Trilobitesare an extinct marine arthropod of the Palaeozoic era (544-300 million years ago). Its closest modern relative is the horseshoe crab.

Trilobites had 2 eyes on top of the head, antennae projecting from beneath the head and, in some, from under the tail, and 2 rows of paired limbs. Each paired limb consisted of 2 branches joined near the base: a comblike gill branch (exite) for breathing and swimming, and a jointed walking leg (endite).

After hatching, each trilobite secreted a shell, composed mainly of calcite but with some calcium phosphate and organic material. The shell consisted of head and tail pieces (cephalon and pygidium, respectively) separated by several articulated segments (thorax). Adults ranged from less than 1 cm long (eg, genus Scharyia of the Mackenzie Mountains, NWT) to over 60 cm (eg, Terataspis of Ontario).


Some trilobites were pelagic, swimming and floating near the surface of ancient oceans. Most were benthic, crawling on or plowing through seafloor mud, extracting organic particles from mud or filtering them from seawater through their comblike exites. Predatory trilobites apparently used sharp spikes on the undersides of their walking legs to clasp prey. Some could swim by using their exites as oars. Trilobites of genus Illaenus had smooth, hemispherical heads and lived in burrows, their heads acting as caps to the burrows if predators threatened. Seafloor dwellers left characteristic, grooved trails, or trilobite-shaped resting burrows.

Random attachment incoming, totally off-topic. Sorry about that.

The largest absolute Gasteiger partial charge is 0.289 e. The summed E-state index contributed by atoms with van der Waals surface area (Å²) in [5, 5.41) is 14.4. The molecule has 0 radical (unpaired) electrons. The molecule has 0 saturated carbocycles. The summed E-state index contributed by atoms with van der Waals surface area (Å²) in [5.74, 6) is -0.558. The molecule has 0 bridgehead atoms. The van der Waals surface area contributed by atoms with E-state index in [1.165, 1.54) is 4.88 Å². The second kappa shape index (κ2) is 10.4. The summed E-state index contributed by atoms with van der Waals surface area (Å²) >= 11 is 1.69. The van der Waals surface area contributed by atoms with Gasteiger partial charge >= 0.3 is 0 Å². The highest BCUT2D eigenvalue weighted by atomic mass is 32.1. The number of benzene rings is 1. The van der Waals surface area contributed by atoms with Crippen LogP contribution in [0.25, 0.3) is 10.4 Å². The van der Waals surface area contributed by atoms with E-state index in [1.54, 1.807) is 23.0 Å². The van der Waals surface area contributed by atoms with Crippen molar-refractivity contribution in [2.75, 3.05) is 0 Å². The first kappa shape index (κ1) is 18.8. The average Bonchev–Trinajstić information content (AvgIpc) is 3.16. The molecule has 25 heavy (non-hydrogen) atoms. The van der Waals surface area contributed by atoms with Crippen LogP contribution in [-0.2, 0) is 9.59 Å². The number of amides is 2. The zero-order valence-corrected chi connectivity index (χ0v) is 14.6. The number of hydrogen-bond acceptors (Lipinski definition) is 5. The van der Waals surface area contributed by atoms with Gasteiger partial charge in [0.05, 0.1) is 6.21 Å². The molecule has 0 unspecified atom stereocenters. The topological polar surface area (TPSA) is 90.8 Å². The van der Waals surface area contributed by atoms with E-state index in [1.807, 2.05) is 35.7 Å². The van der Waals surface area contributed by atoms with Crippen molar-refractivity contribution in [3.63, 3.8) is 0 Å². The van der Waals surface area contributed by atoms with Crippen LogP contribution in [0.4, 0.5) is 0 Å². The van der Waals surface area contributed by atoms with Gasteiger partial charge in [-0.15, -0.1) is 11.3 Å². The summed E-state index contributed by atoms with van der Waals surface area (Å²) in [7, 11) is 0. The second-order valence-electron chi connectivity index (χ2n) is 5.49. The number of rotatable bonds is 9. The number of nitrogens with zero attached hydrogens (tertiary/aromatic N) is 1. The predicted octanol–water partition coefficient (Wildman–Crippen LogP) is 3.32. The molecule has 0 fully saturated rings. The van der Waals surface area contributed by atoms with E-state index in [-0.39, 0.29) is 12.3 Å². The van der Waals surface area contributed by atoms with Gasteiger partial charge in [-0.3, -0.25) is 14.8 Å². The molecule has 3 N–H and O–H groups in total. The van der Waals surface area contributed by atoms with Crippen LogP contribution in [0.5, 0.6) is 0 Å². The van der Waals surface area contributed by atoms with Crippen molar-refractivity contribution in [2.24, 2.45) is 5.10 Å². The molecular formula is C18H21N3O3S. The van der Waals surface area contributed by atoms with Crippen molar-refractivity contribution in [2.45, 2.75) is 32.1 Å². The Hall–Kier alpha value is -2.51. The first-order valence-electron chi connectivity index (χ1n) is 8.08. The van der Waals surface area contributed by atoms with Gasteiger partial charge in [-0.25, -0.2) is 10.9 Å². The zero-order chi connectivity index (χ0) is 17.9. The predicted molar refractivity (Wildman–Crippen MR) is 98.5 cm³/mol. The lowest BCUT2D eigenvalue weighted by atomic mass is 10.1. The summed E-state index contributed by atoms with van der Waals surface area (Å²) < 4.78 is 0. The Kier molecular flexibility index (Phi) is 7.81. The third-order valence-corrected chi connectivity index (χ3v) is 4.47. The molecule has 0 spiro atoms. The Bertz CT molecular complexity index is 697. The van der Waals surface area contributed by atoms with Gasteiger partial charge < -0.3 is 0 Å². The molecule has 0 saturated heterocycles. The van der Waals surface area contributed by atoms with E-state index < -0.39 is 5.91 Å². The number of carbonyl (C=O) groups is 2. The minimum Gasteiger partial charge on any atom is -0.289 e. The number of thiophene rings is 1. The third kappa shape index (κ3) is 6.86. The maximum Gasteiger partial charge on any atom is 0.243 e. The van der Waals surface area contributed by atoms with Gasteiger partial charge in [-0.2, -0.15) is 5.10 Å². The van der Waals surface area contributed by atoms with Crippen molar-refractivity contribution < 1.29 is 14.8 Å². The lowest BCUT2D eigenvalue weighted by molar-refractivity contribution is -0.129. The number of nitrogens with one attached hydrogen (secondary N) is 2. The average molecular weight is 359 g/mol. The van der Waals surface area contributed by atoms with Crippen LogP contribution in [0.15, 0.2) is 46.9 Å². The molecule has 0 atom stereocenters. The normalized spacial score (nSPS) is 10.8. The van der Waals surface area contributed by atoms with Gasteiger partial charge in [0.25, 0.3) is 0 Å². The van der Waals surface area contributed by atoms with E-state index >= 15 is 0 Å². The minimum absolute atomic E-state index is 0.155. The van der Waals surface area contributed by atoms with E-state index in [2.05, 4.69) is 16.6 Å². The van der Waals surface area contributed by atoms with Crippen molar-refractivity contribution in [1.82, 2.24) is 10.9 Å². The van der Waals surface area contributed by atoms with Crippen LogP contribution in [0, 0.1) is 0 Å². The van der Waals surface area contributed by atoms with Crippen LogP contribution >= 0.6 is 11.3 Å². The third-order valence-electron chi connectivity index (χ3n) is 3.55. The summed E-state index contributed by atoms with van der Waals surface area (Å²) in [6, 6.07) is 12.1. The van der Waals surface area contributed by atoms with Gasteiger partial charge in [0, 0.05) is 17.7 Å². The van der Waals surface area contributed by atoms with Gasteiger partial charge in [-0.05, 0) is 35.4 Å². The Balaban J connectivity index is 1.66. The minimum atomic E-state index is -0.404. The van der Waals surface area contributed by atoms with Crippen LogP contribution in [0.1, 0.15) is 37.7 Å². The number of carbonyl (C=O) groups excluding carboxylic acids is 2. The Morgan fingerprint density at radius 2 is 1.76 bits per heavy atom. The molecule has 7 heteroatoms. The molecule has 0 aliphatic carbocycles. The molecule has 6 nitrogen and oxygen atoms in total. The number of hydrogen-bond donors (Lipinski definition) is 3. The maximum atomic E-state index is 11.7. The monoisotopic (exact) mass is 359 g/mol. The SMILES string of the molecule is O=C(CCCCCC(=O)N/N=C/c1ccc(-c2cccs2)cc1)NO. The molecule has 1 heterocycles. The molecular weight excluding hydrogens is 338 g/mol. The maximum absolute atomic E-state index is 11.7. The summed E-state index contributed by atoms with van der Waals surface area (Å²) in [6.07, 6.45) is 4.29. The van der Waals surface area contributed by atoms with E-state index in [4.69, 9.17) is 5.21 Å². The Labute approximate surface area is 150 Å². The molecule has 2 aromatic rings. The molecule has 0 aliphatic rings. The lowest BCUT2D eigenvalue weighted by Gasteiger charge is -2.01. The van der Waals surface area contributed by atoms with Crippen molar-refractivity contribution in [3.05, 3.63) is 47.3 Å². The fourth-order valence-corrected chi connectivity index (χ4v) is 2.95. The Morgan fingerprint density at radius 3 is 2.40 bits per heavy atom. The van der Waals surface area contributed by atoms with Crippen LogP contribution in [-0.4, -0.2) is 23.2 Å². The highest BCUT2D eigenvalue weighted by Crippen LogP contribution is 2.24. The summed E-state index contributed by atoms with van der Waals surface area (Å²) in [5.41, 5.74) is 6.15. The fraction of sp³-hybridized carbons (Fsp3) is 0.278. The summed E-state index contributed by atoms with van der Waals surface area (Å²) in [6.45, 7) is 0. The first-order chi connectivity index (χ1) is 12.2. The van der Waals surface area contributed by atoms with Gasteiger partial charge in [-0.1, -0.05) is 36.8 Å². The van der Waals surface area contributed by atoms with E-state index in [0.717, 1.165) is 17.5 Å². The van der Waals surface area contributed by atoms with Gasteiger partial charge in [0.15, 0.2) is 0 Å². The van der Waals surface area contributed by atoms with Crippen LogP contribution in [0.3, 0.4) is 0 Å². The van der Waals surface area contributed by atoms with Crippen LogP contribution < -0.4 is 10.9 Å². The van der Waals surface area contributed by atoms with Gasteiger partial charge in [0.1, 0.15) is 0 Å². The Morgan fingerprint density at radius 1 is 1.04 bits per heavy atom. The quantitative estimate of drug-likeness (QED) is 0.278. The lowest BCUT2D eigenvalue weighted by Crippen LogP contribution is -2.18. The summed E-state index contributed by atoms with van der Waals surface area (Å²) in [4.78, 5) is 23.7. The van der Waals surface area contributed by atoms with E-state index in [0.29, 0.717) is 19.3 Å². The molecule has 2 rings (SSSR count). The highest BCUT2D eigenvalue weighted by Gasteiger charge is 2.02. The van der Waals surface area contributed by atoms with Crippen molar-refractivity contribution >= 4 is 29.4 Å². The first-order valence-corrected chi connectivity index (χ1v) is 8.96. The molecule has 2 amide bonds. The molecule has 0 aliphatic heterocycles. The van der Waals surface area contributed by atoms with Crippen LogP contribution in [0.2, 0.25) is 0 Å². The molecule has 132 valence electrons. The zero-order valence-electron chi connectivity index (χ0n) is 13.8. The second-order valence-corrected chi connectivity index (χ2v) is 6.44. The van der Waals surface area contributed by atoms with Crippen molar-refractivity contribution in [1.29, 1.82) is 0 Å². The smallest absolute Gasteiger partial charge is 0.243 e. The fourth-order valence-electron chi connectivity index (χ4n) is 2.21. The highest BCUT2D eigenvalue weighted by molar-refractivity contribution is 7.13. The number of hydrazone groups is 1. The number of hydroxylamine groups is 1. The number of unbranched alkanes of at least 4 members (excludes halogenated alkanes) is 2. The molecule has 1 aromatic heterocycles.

Life History

Trilobites appeared early in the Cambrian period. They increased in numbers and diversity and are used to date Cambrian rocks (544-510 million years old). A second period of adaptive radiation, early in the Ordovician (510-441 million years ago), produced all major post-Cambrian groups. Their number and variety dwindled until extinction at the end of the Palaeozoic era. They probably died out because they were unable to compete with or escape from active, aggressive fish. Trilobites were also preyed on by starfish, cephalopods, coelenterates, etc.


Trilobite fossils are abundant from western Newfoundland to the Rocky Mountains, and from the 49th parallel to the High Arctic. Their most spectacular occurrence is probably the Burgess Shale near Field, BC (a World Heritage Site). Here, the soft parts of trilobites and related arthropods are preserved: hence, the site has provided information on the relationships of trilobites to other arthropod groups.

Specimens from the Canadian Shield are often beautifully preserved. Complete skeletons of Triarthrus eatoni and Pseudogygites latimarginatus from Collingwood, Ontario, and of Phacops rana from southern Ont are particularly well known and are prized by collectors. Specimens of giant Terataspis grandis and Isotelus maximus are also known from Ontario.

Along the Hudson Bay in northern Manitoba the largest-known complete fossil of an Isotelus species was found. At 70 cm this fossil dwarfs the majority of trilobite fossils that range from 3-10 cm long.

The Mackenzie Mountains contain a unique sequence of trilobite faunas, in which quartz has replaced the skeletons. This type of preservation is often so good that all the details are preserved on minute larval trilobites as small as 0.2 mm in length. Entire life cycles, from babies to large adults, are preserved in this fashion. There are more levels of silicified trilobites, spanning a greater amount of time, in this part of northwestern Canada than in any other region of the world. These fossils, which range from 350 to 520 million years of age, are used to study trilobite evolution, ecology and geographic distributions.